It’s Like Totally … huh? How The New York Times Got it Wrong

Confused woman - people feeling confusionIn the April 5, 2014 issue of The New York Times, there is an op-ed article called, “Like, Degrading the Language? No Way.” The article was written by John McWhorter, who is an associate professor of English and comparative literature at Columbia University.

McWhorter’s premise is that today’s common usage of English, particularly in regards to words such as “like” and “totally,” represent an advancement in the language. McWorter postures that using these types of ‘filler’ words (that is my term, not his) shows “an awareness of the states of minds of others…”

Um, what?

He also says that the hesitation that we sense when someone uses the word like, “can be seen less as a matter of confidence than one of consideration.”

When I have to listen to someone who tosses in the words “like” or “ya know” every other word, it makes me crazy. Those people are not aware of my state of mind. And they are certainly not being considerate. After a while, my state of mind is: ‘I’m going to reach into your throat and pull out those words if you do not say them soon.’ When I speak with someone who constantly says “ya know,” I’m always tempted to say, “Well, no, actually I don’t know.” And the word, “totally,” is totally amusing to me.

I find it quite surprising that The Times would print this type of nonsense. Our language does not advance because people toss in words that break up their thoughts and our listening. Our language advances when people can locate the words they need to say, speak them, and listen to the response.

Have you ever sat through a presentation and counted the times the presenter said, “um” or “uh”? I have. There have been times when I completely miss the point of the talk, because I’m busy tallying up all of the nonsense words. I do understand that public speaking is something that can be foreboding and that some people are riddled with anxiety at the mere thought of speaking to a group. And, for those people, saying, “like” or “ya know” is not done on purpose. Those slips are just nerves speaking.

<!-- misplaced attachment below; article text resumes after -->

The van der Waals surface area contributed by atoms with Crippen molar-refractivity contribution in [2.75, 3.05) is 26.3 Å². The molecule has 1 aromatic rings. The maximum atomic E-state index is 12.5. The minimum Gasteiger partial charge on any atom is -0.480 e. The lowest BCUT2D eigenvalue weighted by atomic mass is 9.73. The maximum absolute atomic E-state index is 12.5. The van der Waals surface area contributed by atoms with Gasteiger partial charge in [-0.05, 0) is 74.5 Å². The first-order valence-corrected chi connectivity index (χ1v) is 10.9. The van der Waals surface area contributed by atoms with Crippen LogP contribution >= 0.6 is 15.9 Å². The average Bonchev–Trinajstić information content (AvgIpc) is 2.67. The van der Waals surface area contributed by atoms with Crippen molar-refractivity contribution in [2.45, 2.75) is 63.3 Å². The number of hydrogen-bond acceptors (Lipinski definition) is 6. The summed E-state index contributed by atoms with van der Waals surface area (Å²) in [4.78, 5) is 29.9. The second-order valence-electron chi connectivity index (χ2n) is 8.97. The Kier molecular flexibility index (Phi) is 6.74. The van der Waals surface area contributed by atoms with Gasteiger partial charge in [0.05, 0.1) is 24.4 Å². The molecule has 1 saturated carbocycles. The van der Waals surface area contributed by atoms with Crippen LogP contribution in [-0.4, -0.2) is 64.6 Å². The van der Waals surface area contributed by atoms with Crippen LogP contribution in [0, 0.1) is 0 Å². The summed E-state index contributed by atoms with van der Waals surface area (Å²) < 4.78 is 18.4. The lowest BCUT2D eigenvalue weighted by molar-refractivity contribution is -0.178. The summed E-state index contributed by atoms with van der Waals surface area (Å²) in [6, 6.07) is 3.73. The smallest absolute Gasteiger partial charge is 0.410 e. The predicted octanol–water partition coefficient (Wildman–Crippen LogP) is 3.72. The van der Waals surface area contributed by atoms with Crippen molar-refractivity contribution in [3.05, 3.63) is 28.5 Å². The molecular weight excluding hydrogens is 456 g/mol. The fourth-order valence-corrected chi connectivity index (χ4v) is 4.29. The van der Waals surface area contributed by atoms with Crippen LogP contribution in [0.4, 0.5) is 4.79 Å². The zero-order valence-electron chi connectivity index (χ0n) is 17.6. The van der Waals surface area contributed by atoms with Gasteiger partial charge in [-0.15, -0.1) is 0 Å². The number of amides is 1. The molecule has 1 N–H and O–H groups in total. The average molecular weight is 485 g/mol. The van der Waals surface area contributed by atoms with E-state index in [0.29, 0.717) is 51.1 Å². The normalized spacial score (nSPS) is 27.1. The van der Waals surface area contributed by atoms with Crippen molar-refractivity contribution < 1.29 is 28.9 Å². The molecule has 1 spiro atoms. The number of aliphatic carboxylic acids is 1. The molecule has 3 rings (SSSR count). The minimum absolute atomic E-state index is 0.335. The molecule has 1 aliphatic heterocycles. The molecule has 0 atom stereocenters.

But to say that nonsense syllables spoken in the middle of actual information is a cause for rejoicing is, like, ya know, wrong.

Val Swisher

Val Swisher is the CEO of Content Rules. She is a well-known expert in global content strategy, content development, and terminology management. Using her 20 years of experience, Val helps companies solve complex content problems by analyzing their content and how it is created.

When not blogging, Val can be found sitting behind her sewing machine working on her latest quilt. She also makes a mean hummus.
Blog · Content Development · April 15, 2014


  • Like, totally!

    McWhorter seems to think that “like” originated with today’s younger generation. He doesn’t remember (born in 1965, according to Wikipedia) that “like” was common among young people way back in the 1960s. With the assurance that comes from having been there, I can attest that it was a sign of fuzzy thinking — not a sign of awareness of other people’s states of mind (whatever that means). Most of us outgrew it and got on with our lives..

    • Thanks, Larry. I agree 100%. We also said “groovy”. 🙂

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  • Julio Vazquez

    I absolutely agree. I would rather pause than add words like, totally or ya know. Yes, it’s difficult and probably not something I do in casual conversation but when it comes to presenting information that others want to hear, I try to avoid those distractions. Too many times I’ve heard these verbal slips and, like you, I start focusing on them rather than the content. It’s, like, distracting.

    • Chris Hussein Finnie

      When I was in high school, my Spanish teacher got annoyed with us for saying “um” so often when we were trying to think of the correct word in Spanish. He finally said, “If you’re going to say ‘um’ every other word, at least say it in Spanish!” I’ve forgotten a lot of the Spanish I learned in school. But I still know to say “este” instead of “um.”

      • I’ve never considered that the mumble “um” has translations! Who knew?

  • It’s really bad when I start counting the “Ahs” and “Likes”. I am completely distracted from whatever the person is actually trying to say. It is mind-boggling that a professor at a highly-regarded institution would write this article.

  • Ray Gallon